A massive billboard hanging on the side of the hotel reads "Stop Solidere", in reference to the bitter legal battle between the owner Fady Al-Khoury and the company he claims has prevented him from moving forward to restore the St. Georges to its old glory.

"They (Solidere) have prevented the hotel from being rebuilt for 15 years," Khoury told Agence France Presse, sitting by the hotel pool which is still open for business. "They want us not to exist."

Solidere spokesman Nabil Rached said the company, founded in 1994 by then Prime Minister Rafiq Hariri, a billionaire businessman, did not wish to comment on the issue.

Hariri died in 2005 in a massive bombing that also gutted the facade of the St. Georges, which at the time had partially been reconstructed. A bronze memorial statue of Hariri now stands to the left of the hotel, gazing at the huge "Stop Solidere" sign.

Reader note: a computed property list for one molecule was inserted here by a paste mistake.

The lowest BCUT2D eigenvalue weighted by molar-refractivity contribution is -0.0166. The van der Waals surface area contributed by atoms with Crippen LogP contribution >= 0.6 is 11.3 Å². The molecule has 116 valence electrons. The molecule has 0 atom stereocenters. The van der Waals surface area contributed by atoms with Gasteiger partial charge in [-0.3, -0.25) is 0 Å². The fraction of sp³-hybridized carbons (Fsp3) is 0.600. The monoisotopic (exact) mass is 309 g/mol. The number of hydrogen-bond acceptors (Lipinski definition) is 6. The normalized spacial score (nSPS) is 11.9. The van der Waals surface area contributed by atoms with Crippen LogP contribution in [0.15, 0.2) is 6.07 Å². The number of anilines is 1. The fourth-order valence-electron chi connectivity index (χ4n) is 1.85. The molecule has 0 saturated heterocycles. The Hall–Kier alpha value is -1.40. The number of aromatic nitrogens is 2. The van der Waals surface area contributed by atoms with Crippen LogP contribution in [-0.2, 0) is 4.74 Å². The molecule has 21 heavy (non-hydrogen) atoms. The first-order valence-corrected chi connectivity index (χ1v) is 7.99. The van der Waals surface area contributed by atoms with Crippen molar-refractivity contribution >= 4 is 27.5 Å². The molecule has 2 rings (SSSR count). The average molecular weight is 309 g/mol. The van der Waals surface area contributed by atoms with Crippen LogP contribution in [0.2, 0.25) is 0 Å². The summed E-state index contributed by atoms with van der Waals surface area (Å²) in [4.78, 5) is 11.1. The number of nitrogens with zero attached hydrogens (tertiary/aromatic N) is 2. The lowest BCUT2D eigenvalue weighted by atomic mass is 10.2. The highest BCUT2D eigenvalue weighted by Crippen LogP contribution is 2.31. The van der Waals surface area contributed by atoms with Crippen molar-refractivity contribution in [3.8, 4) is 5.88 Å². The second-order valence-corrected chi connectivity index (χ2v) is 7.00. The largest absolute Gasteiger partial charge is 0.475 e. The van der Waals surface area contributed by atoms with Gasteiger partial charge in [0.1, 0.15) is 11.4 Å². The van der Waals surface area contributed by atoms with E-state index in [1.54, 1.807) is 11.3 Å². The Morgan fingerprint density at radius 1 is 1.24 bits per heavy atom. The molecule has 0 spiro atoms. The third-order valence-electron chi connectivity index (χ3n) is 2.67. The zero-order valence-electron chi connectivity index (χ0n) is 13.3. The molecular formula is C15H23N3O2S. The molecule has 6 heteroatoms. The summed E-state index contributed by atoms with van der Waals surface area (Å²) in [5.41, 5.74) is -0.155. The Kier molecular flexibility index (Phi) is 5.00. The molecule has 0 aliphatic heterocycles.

Depending on who you talk to in Lebanon, Solidere is described as a company that should be credited with rebuilding war-ravaged Beirut or wiping out its heritage and driving its original residents and merchants out.

The battle between Khoury and Solidere erupted after he challenged the company's bid to build a new marina, which he says infringed on the landmark hotel's historical and legal access to the water.

The legal fight, Khoury says, has stalled his plans to reopen the hotel which he believes will lose its historic and commercial value if access to the water is restricted.

"What they did is apocalyptic," said Khoury, referring to Solidere. "When you stand in the marina they built you can't see the sun anymore, you are surrounded by enormous buildings and once they finish putting up all the other towers the sun won't reach the St. Georges until very late in the day."

But as the legal battle drags on, some question whether anyone really has the hotel's interest at heart.

"Whether it be Solidere or the current owner of the hotel, neither give a damn about the St. Georges, its history or the history of Beirut," said Jacques Tabet, whose father Antoine designed the St. Georges along with French architects.